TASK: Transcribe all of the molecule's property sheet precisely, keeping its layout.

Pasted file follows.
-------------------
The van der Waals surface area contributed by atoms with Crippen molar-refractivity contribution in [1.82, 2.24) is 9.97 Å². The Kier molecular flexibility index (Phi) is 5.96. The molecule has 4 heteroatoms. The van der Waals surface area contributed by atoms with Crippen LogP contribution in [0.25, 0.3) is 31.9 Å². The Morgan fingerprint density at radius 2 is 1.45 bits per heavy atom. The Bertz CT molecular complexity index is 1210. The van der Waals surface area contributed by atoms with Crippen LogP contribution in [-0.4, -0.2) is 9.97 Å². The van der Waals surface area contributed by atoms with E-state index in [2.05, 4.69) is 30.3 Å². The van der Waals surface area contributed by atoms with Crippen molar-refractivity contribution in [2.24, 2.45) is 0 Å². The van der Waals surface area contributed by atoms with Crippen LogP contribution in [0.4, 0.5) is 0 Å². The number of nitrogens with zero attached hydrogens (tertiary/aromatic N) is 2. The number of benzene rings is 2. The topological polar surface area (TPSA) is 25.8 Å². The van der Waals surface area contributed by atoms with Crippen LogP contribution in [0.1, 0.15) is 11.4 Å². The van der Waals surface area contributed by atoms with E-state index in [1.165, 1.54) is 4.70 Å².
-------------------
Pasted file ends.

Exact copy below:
The van der Waals surface area contributed by atoms with Crippen molar-refractivity contribution in [1.82, 2.24) is 9.97 Å². The Kier molecular flexibility index (Phi) is 5.96. The molecule has 4 heteroatoms. The van der Waals surface area contributed by atoms with Crippen LogP contribution in [0.25, 0.3) is 31.9 Å². The Morgan fingerprint density at radius 2 is 1.45 bits per heavy atom. The Bertz CT molecular complexity index is 1210. The van der Waals surface area contributed by atoms with Crippen LogP contribution in [-0.4, -0.2) is 9.97 Å². The van der Waals surface area contributed by atoms with E-state index in [2.05, 4.69) is 30.3 Å². The van der Waals surface area contributed by atoms with Crippen molar-refractivity contribution in [2.24, 2.45) is 0 Å². The van der Waals surface area contributed by atoms with Crippen LogP contribution in [0.4, 0.5) is 0 Å². The number of nitrogens with zero attached hydrogens (tertiary/aromatic N) is 2. The number of benzene rings is 2. The topological polar surface area (TPSA) is 25.8 Å². The van der Waals surface area contributed by atoms with Crippen LogP contribution in [0.1, 0.15) is 11.4 Å². The van der Waals surface area contributed by atoms with E-state index in [1.165, 1.54) is 4.70 Å².